By Oluwafemi Ajayi, Founder, Gail Sickle Initiative, Lagos
On Saturday, May 23rd, 2020, Gail Sickle Initiative welcomed Ms. Biba Tinga, President and Executive Director, Sickle Cell Disease Association of Canada (SCDAC) as a Guest Speaker on the ‘GSI Discussion Platform’. Ms. Tinga told us about her remarkable journey that started as a young mother in Niger, raising a child with Sickle Cell Disease (SCD), to her current role as both mother and patient advocate in the SCD community.
‘Get involved. It is important that we get involved as a community and advocate for ourselves. Advocacy is about speaking up when needs are not met. Who can determine your needs better than yourself?– Ms. Biba Tinga
Her journey started in 1988, in Niger, when her first child at 7 months old developed a fever that lasted over a week. He was first misdiagnosed with malaria. After weeks of investigation, he was properly diagnosed with Sickle Cell Disease (SCD), type SS. As she recounts,
‘My whole world came crashing down.’ She had heard about this painful condition and was told by everyone that her son will not live a long life and likely die by age 15.
‘I could not imagine losing him’, she said and chose never to accept that fate.
Unfortunately at that time, there were no computers or internet and nobody was there to give her information or even simple advice. There was no patient group that she could turn to.
‘I was scared and felt alone.’ She said, as she remembers how she had to self-educate about the disease.
Despite the care he was receiving, she noticed that he was not growing and was shorter than his friends. That was when she realized that they needed a change. They decided to move to Canada and in 2004, fifteen years after her son was diagnosed, she met Dr. Nancy Robitaille, who was the first physician that engaged her in a positive conversation about her son’s health. She described her feeling saying –
‘for the first time since his birth, I had hope that he will live!’
Then one day, her son’s nurse advised her to connect with the local SDC patient group. She called and started to attend their activities. Although as a teen mom, she had started to advocate for her son in Niger by challenging the physicians and asking questions, her SCD advocacy journey really started in Canada when she joined the patient group.
After a year of involvement, she was elected vice-president of the Quebec provincial chapter, l’Association d’Anémie Falciforme du Québec (AAFQ). She was able to meet with many other parents and their children, learning from them and sharing as much as she could about herself and her son’s experiences. She took part in planning education sessions, summer camp conferences to educate both the health care providers and the community. In 2014, she was elected vice-president at the national level and served for 3 years before being elected as the president and executive director of the Sickle Cell Disease Association of Canada (SCDAC).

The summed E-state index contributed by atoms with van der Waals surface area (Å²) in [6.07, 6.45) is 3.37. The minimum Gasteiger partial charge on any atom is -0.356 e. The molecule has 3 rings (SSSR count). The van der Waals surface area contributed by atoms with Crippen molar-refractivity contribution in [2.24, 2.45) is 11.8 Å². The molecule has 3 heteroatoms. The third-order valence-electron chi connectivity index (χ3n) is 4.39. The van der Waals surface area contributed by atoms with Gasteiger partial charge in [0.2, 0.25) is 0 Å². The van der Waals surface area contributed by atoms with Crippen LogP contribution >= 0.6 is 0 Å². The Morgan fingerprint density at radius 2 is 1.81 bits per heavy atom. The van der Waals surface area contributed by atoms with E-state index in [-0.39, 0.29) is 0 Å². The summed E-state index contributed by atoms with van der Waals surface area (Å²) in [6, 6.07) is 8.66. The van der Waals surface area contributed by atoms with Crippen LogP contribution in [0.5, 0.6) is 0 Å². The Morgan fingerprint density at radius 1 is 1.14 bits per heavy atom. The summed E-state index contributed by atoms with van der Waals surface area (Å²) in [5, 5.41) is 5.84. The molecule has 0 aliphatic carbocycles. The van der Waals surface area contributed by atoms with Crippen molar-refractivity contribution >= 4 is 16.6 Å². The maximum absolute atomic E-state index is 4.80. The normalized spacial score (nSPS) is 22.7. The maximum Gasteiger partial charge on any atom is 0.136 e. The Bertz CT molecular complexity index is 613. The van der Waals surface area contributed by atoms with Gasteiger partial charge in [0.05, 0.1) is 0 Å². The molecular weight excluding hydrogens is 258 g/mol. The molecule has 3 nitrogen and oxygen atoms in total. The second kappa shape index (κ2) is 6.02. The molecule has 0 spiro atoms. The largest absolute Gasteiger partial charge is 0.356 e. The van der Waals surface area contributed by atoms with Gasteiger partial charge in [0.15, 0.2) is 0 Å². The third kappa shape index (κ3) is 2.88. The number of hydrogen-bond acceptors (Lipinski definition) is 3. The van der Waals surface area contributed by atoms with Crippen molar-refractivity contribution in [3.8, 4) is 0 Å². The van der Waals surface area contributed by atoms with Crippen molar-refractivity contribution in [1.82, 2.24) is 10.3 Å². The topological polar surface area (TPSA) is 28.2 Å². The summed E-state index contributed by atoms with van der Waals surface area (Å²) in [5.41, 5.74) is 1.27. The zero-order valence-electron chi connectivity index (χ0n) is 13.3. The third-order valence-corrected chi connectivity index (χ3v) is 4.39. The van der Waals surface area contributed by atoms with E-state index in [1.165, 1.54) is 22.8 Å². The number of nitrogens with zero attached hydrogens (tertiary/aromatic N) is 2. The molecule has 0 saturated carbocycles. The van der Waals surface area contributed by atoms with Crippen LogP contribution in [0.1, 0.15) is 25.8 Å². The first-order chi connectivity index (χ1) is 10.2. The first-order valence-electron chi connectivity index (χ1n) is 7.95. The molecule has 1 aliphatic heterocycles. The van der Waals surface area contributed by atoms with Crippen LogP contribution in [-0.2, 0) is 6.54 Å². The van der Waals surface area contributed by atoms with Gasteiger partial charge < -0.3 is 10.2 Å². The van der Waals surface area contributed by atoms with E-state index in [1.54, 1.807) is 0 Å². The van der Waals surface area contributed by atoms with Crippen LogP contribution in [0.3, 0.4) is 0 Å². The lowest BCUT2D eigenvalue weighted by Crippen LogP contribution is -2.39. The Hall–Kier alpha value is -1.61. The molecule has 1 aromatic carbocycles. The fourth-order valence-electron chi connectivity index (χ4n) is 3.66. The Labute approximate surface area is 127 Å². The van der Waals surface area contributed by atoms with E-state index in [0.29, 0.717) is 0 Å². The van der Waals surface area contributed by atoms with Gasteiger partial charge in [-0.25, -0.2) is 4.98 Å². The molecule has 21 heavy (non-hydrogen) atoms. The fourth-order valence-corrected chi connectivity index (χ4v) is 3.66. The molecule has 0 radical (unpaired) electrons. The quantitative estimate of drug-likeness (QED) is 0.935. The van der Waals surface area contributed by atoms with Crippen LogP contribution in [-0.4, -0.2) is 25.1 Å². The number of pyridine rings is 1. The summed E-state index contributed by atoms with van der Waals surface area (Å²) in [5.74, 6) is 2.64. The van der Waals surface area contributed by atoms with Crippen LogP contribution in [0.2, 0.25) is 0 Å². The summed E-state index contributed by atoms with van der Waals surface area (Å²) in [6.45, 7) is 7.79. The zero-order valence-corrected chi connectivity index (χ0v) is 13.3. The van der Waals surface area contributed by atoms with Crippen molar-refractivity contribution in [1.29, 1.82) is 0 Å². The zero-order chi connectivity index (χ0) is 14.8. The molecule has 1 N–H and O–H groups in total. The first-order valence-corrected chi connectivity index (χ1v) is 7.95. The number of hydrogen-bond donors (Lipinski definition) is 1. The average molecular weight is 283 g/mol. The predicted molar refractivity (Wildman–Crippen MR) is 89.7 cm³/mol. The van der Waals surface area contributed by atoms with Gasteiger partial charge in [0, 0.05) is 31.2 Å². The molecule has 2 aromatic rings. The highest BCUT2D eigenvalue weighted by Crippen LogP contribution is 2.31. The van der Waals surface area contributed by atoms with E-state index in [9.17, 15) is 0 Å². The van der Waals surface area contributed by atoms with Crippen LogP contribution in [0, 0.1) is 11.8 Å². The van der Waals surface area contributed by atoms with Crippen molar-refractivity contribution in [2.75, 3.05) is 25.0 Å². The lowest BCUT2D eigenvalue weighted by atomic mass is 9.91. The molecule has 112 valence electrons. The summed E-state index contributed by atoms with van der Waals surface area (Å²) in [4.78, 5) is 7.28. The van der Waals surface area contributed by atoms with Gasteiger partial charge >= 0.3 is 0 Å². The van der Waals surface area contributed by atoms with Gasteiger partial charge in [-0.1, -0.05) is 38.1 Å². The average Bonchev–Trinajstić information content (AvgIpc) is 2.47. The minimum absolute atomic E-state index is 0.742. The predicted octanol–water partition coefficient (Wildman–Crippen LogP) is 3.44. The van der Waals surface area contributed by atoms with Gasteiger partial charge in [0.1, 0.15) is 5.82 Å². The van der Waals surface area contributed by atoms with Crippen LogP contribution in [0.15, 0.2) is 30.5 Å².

Over the years, with the knowledge and skills that she developed through her involvement with the patient community, her son’s health improved to the point where he was able to go to college in another city. However, this uncovered new gaps in the care for people with SCD in Canada.
She explained that ‘once you leave major cities like Montreal, Ottawa or Toronto, you may come across a physician who has never treated a person with SCD!’
During those years, her son had to come back to Montreal every 3 months for his regular check-up and his lab results had to be sent back to his haematologist in Montreal for interpretation.
’SCD was barely part of the training curriculum and it became obvious that there was a need to advocate at the national level.’
She maintains that being a parent of a child with SCD gives one the experience and being part of the patient community gave her the knowledge and the skills to leverage that experience for making positive changes. She leveraged her parental experience in trying new medications, evaluating treatment options, managing the risks associated with SCD and its various complications and to advocate on behalf of patients and families in Canada. She concluded with a call to the community:
‘Get involved. It is important that we get involved as a community and advocate for ourselves. Advocating is about speaking up when our needs are not met. Who can determine your needs better than yourself? We can do this!’
Oluwafemi Ajayi is Founder/President, Gail Sickle Initiative, Lagos, Nigeria